With a winning combination of tactile techniques and verbal communication, Shanna Paopao of BodyWise Therapy, PC, provides relief to a diverse group of clients, from infants to young athletes to older adults dealing with chronic pain. In her 20 years as a physical therapist, Shanna has gained experience with all ages and conditions.
After training as a physical therapist at UNMC, Shanna worked in different places, including nursing homes, hospital inpatient wards, and outpatient settings, before going out on her own. Shanna began a partnership with another solo practitioner in 2013 and took over for her in 2014 as sole operator of BodyWise Therapy.
Shanna uses a hands-on technique called myofascial release, a term coined by John F. Barnes. The treatment itself focuses on the fascia—the connective tissue all throughout the body. “It surrounds all of our blood vessels and organs, including the brain and the spinal cord. It’s what joins everything.” It is essential to maintain the health of this layer of connective tissue. Trauma, bad posture, or inflammation may cause tension, resulting in additional pressure on sensitive nerves, muscles, blood vessels, and organs. The catch is that fascia does not appear on standard tests such as CAT scans or x-rays. Therefore, it is essential to use a tactile approach.
Shanna prefers a holistic, overall look at health and the way we move about every day. “We all need to move more,” she says. Though not all injuries are preventable, it’s true that when the body is at rest too often, the risk of fascial pain increases. Shanna likes to get a full history from each client, and she completes a physical evaluation before manipulating the fascia. “People will minimize things,” says Shanna, such as car accidents, falls, or other traumas to the body that they may not have considered before. Taking the time to go over clients’ initial paperwork, she gains in-depth knowledge of what issues might be affecting the body’s current state.
Fascia has a very high tensile strength. A prolonged, easy stretch is how Shanna describes her myofascial release sessions. “It’s like pulling taffy,” she shares. She takes her time, slowly rooting out the cause of an issue and then manipulating the body to allow for a deeper stretch and to promote healing.
Having worked with such a wide variety of clientele, Shanna has learned that everyone’s body is unique. “There’s no algorithm or set protocol,” she points out. “The challenge is figuring out everybody’s uniqueness. One person’s triggers differ from another person’s.” However, the daily challenge of serving such a diverse group is also one of Shanna’s favorite parts of her job. “I get to meet so many different people!” she says. “Everybody comes in with a unique personality, individual problems, and individual strengths.” Many of her clients have already tried other methods of pain relief or therapy before coming to see Shanna. She finds it immensely rewarding when clients tell her that they get better sleep after their appointments or that she’s made a difference in their quality of life.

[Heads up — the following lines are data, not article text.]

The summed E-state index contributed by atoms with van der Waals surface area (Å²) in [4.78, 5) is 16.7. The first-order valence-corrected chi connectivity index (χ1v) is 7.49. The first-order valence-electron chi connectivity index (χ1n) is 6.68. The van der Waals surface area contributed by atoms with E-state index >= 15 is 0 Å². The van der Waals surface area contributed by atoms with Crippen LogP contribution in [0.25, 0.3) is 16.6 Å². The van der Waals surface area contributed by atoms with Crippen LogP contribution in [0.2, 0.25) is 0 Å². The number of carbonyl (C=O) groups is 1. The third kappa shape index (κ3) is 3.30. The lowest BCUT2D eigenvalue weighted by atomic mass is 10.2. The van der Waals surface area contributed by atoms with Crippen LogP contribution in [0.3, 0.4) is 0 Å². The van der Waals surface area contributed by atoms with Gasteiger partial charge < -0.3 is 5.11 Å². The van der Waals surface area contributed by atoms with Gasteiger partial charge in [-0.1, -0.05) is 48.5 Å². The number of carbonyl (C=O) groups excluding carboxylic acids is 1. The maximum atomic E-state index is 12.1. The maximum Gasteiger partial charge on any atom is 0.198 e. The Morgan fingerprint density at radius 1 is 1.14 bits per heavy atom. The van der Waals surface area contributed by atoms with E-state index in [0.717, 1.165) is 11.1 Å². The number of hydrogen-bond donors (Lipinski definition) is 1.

Myofascial release is an ideal method for all ages because it is gentle on the body overall. Clients sometimes experience a bit of soreness after their sessions, but they may also feel relaxed or adversely energized. This is because the relaxation of the fascia in one area of the body can travel through the interconnected tissues and benefit other parts of the body, as well.
Shanna appreciates the work of her fellow therapists and would rather collaborate with them than compete. “I value what other physical therapists do,” she says. “For some patients, we can complement each other…I have some who come to me for the piece that I do and may see another therapist for another strengthening aspect.” Physical therapists who work with clients to strengthen the body through exercises have different goals than Shanna’s and, therefore, different techniques and approaches. Through myofascial release, Shanna encourages the body to work harmoniously and soothes everyday aches and pains.
No matter what their goals, Shanna advises patients to be open with their physical therapists and ask their own questions. “People should be involved in their own care,” she says. “If someone comes in and says, ‘Fix me,’ I can only do my best to do my part.” The path to health cannot be forced on anyone. However, if you want to get the maximum benefit from physical therapy, you’ll need to reinforce the work at home. “It’s a partnership,” Shanna concludes.
If you’re interested in learning more about BodyWise Therapy and myofascial release, call 402-932-8686 or visit Shanna online at bodywiseomaha.com. BodyWise Therapy, PC, is located at 2504 South 119th Street, in Omaha.